As I do my pilgrimage walks through various wine countries, one of my favorite ways to learn about wine is to pay attention to the lesser known varietals for that region. One way of doing

San Miniato, along the Francigena in Italy

that is to look at the grapes that are most often used as blending grapes to the varietals that are the lead varietal for wine-making. Another way I see this is when I speak with people about trends that were part of the “modern” approach to planting, often in the form of planting what are known as the “International Grapes,” in the form of Merlot, Chardonnay, Cabernet Sauvignon, etc., and then looking at the local rebound from those varietals. As I mentioned in my previous posts, sometimes this means giving up DOC or DOCG status in order to focus on older varietals, or even as I wrote about in the Douro region of Portugal, going back to older Portuguese varietals because it turns out they might be more fit to deal with drought and climate changes. This post will focus on some of the interesting black grape varietals I’ve run into in this section of the Francigena.

Colorino
One of the first wines I tried in Lucca was a blend of several red wines, one of the minor ones

Segale Toscana 2020 IGT, with Colorino blended with lead grape of Sangiovese

of which was a grape called Colorino. Colorino is said to have grown in the wild until it was eventually domesticated, and as might be guessed by its name, often used to give color to a blend, most recently with the lighter hues of Sangiovese, to give it a deeper color to the blend. Much in the same way that Petite Verdot works its magic in Bordeaux blends to add color, Colorino adds not only that, but a bit of structure as well, given its small berries and tannins. Because so much of the focus in Tuscany is on Sangiovese, Colorino may be found bottled as a single varietal in Tuscany and Orvieto, but as in IGT wine. It’s not super aromatic, but the color (obviously) and its tannic structure make it a pretty amazing wine on its own.

Canaiolo
Another grape that you find in Sangiovese blends, and which is a bit more widespread in

From Podere Erica, a Toscana IGT with Sangiovese (50%), Canaiolo (30%), and Trebbiano (20%). Ten days of carbonic maceration and concrete tank fermented.

Tuscany, is Canaiolo. The role of Canaiolo is different from Colorino, in that it imparts flavors and aromas. While Colorino is a hardy and disease resistant grape, Canaiolo is not, and needs hot, well-draining southern exposures to make sure that it does well. It gives a softness to the Chianti wines made with Sangiovese, and has some pretty amazing cherry flavors. Canaiolo has a long history in Tuscany, having been cited in documents as far back as 1822. Some suggest that its name might come from the Latin “caniculares,” the hottest period of summer (heat wave), from the end of July to the end of August, when the grapes is starting to change color. Others suggest that it could come from its bitter similarity to a canine grass that is local to the region.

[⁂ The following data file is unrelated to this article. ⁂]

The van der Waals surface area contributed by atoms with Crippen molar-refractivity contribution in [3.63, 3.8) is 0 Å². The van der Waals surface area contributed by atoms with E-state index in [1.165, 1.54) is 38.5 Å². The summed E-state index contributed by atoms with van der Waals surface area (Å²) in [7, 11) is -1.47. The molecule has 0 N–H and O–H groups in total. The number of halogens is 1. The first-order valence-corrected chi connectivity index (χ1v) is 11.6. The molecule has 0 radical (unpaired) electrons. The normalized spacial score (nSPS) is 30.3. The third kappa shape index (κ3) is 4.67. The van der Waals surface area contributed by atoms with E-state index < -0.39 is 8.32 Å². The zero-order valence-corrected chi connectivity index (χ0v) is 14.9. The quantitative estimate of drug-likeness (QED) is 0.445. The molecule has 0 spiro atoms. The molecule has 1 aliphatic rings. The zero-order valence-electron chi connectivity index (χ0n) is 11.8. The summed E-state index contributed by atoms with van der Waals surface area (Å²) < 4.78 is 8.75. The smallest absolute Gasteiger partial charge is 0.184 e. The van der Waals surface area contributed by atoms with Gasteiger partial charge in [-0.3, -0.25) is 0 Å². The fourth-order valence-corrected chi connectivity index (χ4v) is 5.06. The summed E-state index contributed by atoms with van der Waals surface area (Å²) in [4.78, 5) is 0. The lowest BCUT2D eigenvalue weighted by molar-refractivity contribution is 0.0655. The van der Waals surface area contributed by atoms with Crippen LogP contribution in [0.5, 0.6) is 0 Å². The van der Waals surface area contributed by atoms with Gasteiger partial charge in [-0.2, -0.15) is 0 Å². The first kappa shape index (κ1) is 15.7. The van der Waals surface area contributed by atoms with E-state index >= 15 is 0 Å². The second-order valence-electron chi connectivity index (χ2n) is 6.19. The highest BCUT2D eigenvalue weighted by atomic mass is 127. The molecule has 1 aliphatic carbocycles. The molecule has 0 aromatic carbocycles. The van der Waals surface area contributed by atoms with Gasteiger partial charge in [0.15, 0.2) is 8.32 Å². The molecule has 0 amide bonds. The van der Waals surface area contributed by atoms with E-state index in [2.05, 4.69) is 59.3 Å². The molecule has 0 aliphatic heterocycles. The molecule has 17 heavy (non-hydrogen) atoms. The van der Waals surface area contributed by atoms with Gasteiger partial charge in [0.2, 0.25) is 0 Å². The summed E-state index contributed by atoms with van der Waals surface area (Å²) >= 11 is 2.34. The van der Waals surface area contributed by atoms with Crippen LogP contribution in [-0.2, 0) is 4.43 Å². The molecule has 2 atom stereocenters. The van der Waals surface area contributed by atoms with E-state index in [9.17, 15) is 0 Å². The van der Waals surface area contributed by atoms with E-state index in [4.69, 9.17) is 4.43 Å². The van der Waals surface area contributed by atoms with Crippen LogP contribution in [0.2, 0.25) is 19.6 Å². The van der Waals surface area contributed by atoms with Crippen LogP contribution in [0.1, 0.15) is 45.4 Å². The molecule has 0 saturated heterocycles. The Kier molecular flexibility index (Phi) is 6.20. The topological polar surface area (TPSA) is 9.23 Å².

Given that it is such a widespread grape in the region, it’s not a surprise that Canaiolo was the secondary grape in at least three of the Tuscan wines that I tried in my first few days of walking.
Ciliegiolo
In the Maremma region of Tuscany, one of the most interesting grape varietals is Ciliegiolo,

A Ciliegiolo Maremma Toscana, 2022, with 95% Cilegiolo and 5% Alicante grapes.

both for its uses as a grape, as well as for its relationship to the Sangiovese grape. Unlike the previous two grapes, Ciliegiolo is a grape that often stands on its own, especially in Maremma, as well as in Umbria. Its name quite literally means “cherry,” in Italian, and given the very shape of the grapes themselves, as well as some of their flavors, this is hardly surprising. It isn’t terribly high alcohol or high acid, but it can be complex, and certainly enjoyable on its own in a bottle. The wine I had was delicious, with some amazing cherry, bright red fruit notes. Not something I would hang on to for a long time, but notable for how it stood on its own in a bottle.

Another interesting note about Ciliegiolo is its relationship to the Sangiovese grape. Quite often, with new DNA testing, it becomes obvious as to the parentage of a grape. For example, the international grape Chardonnay’s parents are Pinot Noir and the once nearly extinct Gouais Blanc. For a long time, it was thought thatA Ciliegiolo Maremma Toscana, 2022, with 95% Cilegiolo and 5% Alicante grapes. was a parent of Sangiovese, however, other studies suggest that it is the way around. Sangiovese might be one of the parents of Ciliegiolo, along with a grape called Muscat rouge de Madére. Hopefully this sordid affair involving who is whose parent will get settled soon, but in the meantime, it makes for some pretty amazing wine.
In my next post, I’ll look into some of interesting white wine varietals I’ve come across on my walk from Lucca to Rome. Until then, cheers!